Teens and Tweens
Monday, September 01, 2003
Keep teens on track by planning, prioritizing
By Lisa M. Schab, L.C.S.W.
With school in session, we're thinking grades again. Today's teens face tough competition when they apply for college admission or jobs and they can feel the pressure as early as middle school. If a child doesn't think he's smart enough, his discouragement can actually keep him from succeeding.
Organizational skills can make or break a student. High standardized test scores don't help if you lose your English paper, forget when assignments are due or don't have time to study for a test.
The abilities to categorize, prioritize and manage time are learned as early as preschool. Kids differentiate zoo animals from farm animals and separate puzzle pieces from game pieces; they learn to cross the checker board before getting "kinged," and go to the bathroom before getting in the car.
These simple activities grow in complexity and eventually allow an adolescent to successfully handle taking six or seven classes at once. Over time, however, the number of tasks increases and the time to complete them decreases. Teens who lack organizational skills can become overwhelmed by juggling daily demands.
You can help your teen do better in school by teaching him to:
• Categorize. First, explain the concept: Categorizing is simply grouping things according to similar characteristics. Then, remind him of the ways he already succeeds at this: putting books on his bookshelf and shorts in his shorts drawer. Have him practice categorizing other things—sorting his baseball cards, CDs or the clothes in his closet.
Next, transfer those skills to schoolwork. Help him organize his backpack, notebooks, folders and desk so he has the materials he needs when he needs them. Each class should have a separate notebook. Divide the notebook by class notes, research, completed assignments. Help him see that organizing schoolwork is just about putting things into groups–and keeping them there. (Knowing how to organize doesn't help if you don't do it.) To stay on track, check with him each night to make sure all schoolwork is categorized for the next day. Once he starts doing it himself, check every other day, then just once a week.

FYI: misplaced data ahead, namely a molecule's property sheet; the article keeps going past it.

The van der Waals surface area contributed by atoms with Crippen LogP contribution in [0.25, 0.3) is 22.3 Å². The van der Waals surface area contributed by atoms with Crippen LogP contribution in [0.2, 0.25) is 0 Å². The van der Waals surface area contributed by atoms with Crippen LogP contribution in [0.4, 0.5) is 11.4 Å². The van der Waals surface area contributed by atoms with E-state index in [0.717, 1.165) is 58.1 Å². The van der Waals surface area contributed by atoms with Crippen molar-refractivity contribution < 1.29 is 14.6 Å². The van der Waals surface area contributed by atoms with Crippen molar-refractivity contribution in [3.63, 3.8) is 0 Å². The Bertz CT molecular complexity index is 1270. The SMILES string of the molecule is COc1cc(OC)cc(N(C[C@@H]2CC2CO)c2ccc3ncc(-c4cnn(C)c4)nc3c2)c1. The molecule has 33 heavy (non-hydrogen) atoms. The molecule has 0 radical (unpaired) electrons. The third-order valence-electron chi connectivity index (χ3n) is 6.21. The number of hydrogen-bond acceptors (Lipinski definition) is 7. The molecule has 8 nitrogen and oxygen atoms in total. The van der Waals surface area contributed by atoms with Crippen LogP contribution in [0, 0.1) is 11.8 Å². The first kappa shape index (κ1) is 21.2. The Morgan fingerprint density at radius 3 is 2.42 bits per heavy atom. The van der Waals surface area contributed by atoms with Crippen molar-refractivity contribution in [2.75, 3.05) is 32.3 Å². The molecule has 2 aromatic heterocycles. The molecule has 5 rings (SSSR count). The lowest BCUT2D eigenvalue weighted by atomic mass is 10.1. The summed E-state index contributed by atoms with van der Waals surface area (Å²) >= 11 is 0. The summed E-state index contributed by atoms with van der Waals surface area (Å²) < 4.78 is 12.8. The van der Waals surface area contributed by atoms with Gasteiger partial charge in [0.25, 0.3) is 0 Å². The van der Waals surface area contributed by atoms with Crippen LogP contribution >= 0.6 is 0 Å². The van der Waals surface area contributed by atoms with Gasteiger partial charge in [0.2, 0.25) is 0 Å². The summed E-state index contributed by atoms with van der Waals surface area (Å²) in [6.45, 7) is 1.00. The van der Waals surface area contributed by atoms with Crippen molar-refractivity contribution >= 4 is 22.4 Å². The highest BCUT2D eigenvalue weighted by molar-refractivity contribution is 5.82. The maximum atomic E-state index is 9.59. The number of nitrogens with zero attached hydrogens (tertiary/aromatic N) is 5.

• Prioritize. Prioritizing is the ability to look at a list of tasks and rank them according to importance. When a teen can prioritize, he will spend his study time wisely and efficiently, complete assignments on time and have enough time to study for tests.
First, help him understand the concept and look for ways he is already successful. For instance, every morning he gets out of bed before he gets dressed and puts on his socks before his shoes. (He may laugh at this, but it's important he knows that he already has this skill.) When he cleans up the kitchen after dinner, he is aware that 1) the dishes have to come off the table before 2) they can be washed and 3) the table can be wiped. Help him understand that if he repeats these behaviors with his schoolwork as often as he does these everyday activities, efficient homework behavior will become second nature as well.
Next, have him practice prioritizing daily activities. If he is asked to mow the lawn, feed the dog breakfast and put away his clothes before noon on Saturday, he will need to think about what to do first, second and third in order to complete everything on time. Explain that the same thinking process is used when doing homework. Help him through this process each day, deciding what needs to be done first, second and so on.
• Time management. The ability to organize time means the difference between having enough of it or running out. It means being able to study thoroughly for a test instead of cramming at the last minute and completing assignments correctly and on time instead of getting a lower grade because of poorly done or late work.
Once a teen can categorize and prioritize, he needs to schedule his work time in the best possible way. Time management is best accomplished with the help of an assignment book, calendar or Palm Pilot. Find the tool that works best for your child, and make sure he uses it—recording assignments in a planner doesn't help if you don't consult the schedule.
A teen should record every assignment and when it is due, along with writing himself reminders for when to start studying. He will need to estimate how long each assignment will take and use his prioritizing skills to know which work to schedule when. If he has a research paper due in four weeks, this should be on the calendar along with what needs to be done at each point in the month to ensure he finishes on time. If he has a test on Friday, he should make a note on Tuesday or Wednesday to begin reviewing.
Your teen may need repeated help with this system until he gets the hang of it and uses it regularly. Help him to both record his tasks and look through his planner each day before he begins his homework.
Be patient; creating a habit takes time. If his grades start improving because he's more organized, he'll be motivated to keep going.
.Lisa Schab is a licensed clinical social worker in Libertyville and the stepmother of two, ages 20 and 24. She can be reached at (847) 782-1722